It’s no secret that people hate confrontation. But it’s odd how people even avoid good confrontations.
The world of social media has made it painfully obvious. We’ll text or email rather than use the phone. But there is a certain kind of Facebook post we’ve all seen that points out how strangely we deal with expressing emotion:
“Just want to wish my darling husband Geoff a wonderful birthday. You are the best thing in my life and I love you so much.”
“To our wonderful daughter Gina. I can’t believe you are one already! Love you more each day.”
“Happy Birthday to our dear son Peter. We are so proud of you. Have a great day.”
Geoff, Gina & Peter are probably in the same room as the person typing the message or at least having a birthday dinner with them later that day, so can have these feelings expressed directly to them. And one-year-old Gina doesn’t even have a Facebook account yet, so she won’t see the post. This method of expressing your feelings to those closest to you is extremely bizarre.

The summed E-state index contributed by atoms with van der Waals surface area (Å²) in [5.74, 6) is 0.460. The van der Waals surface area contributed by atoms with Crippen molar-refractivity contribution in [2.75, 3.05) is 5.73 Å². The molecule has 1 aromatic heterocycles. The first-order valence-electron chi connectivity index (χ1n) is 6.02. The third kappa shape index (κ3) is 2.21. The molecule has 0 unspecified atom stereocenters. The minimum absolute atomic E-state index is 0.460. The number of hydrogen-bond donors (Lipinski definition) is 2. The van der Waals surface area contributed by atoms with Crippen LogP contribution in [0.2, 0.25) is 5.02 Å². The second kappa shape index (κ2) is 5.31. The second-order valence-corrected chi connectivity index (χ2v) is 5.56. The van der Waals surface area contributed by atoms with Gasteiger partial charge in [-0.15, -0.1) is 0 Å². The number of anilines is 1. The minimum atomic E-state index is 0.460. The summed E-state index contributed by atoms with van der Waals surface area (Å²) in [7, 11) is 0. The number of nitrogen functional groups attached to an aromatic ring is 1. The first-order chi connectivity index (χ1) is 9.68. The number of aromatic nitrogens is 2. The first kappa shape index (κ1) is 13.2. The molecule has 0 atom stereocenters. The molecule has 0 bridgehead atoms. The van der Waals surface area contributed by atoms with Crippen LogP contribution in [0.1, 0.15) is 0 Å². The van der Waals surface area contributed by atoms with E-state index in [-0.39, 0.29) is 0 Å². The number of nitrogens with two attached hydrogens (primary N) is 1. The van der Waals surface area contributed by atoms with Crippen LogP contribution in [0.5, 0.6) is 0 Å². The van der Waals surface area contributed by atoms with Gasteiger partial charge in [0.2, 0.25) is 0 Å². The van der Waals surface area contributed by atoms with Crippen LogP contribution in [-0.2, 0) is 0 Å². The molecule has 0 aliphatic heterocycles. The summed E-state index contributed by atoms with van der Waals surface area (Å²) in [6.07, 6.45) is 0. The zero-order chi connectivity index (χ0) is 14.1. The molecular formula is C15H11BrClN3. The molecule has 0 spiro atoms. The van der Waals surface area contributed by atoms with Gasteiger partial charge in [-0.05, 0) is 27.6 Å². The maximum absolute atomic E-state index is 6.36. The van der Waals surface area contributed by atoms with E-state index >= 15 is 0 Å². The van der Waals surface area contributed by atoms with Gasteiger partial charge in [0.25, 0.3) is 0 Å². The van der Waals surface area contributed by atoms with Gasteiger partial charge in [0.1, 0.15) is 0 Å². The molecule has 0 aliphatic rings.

(And as a side-note, you don’t have to wait for a birthday to express how much you love someone.)
We could go into why people do these public posts. We could talk about how people in 2017 struggle to have an experience without publishing it, and every thought is a status update. We could talk about people wanting to publically acknowledge those they love.
But social media is best used to connect with those you don’t see daily. Those you see all the time are a different story.
Connect with those closest to you by talking directly to them.
And tell them face to face how you feel about them – that you love them and why.
You don’t need to be shy, it’s rather special to have a real moment with someone in our fabricated social media world.
Social media is a terrific tool, but it’s not the ultimate. At times, social media is the anti-social option.
If you aren’t listening, the conversation doesn’t evolve. It’s just two people saying things they each already know at each other.
Some things are good for us to hear, even if they are things we already know.
Martin Pistorius was diagnosed as being brain dead. Yet he was conscious, alert, and could see & hear everything that was happening around him. No one realised for 11 years.